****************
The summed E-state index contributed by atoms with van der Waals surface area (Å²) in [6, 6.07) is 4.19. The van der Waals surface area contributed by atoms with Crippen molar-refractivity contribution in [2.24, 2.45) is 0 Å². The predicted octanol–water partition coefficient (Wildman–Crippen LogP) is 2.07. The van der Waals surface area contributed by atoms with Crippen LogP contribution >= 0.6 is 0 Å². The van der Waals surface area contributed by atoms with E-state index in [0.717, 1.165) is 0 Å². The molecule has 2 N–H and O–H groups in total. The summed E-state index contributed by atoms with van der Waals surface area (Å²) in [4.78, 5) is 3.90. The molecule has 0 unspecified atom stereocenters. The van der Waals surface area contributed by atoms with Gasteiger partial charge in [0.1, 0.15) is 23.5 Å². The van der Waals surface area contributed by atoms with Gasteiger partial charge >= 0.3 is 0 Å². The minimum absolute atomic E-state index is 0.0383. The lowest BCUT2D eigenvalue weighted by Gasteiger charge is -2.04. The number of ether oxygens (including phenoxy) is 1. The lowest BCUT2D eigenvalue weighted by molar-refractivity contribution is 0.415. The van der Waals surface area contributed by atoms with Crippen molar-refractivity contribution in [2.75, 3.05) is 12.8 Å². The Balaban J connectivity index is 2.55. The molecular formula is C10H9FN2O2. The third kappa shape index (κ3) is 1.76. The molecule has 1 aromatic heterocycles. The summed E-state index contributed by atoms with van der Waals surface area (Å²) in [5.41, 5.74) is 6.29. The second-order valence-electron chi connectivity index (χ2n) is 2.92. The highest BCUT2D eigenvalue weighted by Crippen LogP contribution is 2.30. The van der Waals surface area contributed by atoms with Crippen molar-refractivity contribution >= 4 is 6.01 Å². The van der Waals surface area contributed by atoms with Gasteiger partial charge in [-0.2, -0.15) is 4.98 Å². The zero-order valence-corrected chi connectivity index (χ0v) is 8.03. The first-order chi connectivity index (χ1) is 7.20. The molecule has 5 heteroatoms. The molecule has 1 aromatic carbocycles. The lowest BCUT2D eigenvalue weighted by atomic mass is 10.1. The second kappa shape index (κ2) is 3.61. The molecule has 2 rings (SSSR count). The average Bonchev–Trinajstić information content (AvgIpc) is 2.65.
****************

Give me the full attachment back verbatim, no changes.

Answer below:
The summed E-state index contributed by atoms with van der Waals surface area (Å²) in [6, 6.07) is 4.19. The van der Waals surface area contributed by atoms with Crippen molar-refractivity contribution in [2.24, 2.45) is 0 Å². The predicted octanol–water partition coefficient (Wildman–Crippen LogP) is 2.07. The van der Waals surface area contributed by atoms with Crippen LogP contribution >= 0.6 is 0 Å². The van der Waals surface area contributed by atoms with E-state index in [0.717, 1.165) is 0 Å². The molecule has 2 N–H and O–H groups in total. The summed E-state index contributed by atoms with van der Waals surface area (Å²) in [4.78, 5) is 3.90. The molecule has 0 unspecified atom stereocenters. The van der Waals surface area contributed by atoms with Gasteiger partial charge in [0.1, 0.15) is 23.5 Å². The van der Waals surface area contributed by atoms with Gasteiger partial charge >= 0.3 is 0 Å². The minimum absolute atomic E-state index is 0.0383. The lowest BCUT2D eigenvalue weighted by Gasteiger charge is -2.04. The number of ether oxygens (including phenoxy) is 1. The lowest BCUT2D eigenvalue weighted by molar-refractivity contribution is 0.415. The van der Waals surface area contributed by atoms with Crippen molar-refractivity contribution in [2.75, 3.05) is 12.8 Å². The Balaban J connectivity index is 2.55. The molecular formula is C10H9FN2O2. The third kappa shape index (κ3) is 1.76. The molecule has 1 aromatic heterocycles. The summed E-state index contributed by atoms with van der Waals surface area (Å²) in [5.41, 5.74) is 6.29. The second-order valence-electron chi connectivity index (χ2n) is 2.92. The highest BCUT2D eigenvalue weighted by Crippen LogP contribution is 2.30. The van der Waals surface area contributed by atoms with Crippen molar-refractivity contribution >= 4 is 6.01 Å². The van der Waals surface area contributed by atoms with Gasteiger partial charge in [-0.2, -0.15) is 4.98 Å². The zero-order valence-corrected chi connectivity index (χ0v) is 8.03. The first-order chi connectivity index (χ1) is 7.20. The molecule has 5 heteroatoms. The molecule has 1 aromatic carbocycles. The lowest BCUT2D eigenvalue weighted by atomic mass is 10.1. The second kappa shape index (κ2) is 3.61. The molecule has 2 rings (SSSR count). The average Bonchev–Trinajstić information content (AvgIpc) is 2.65.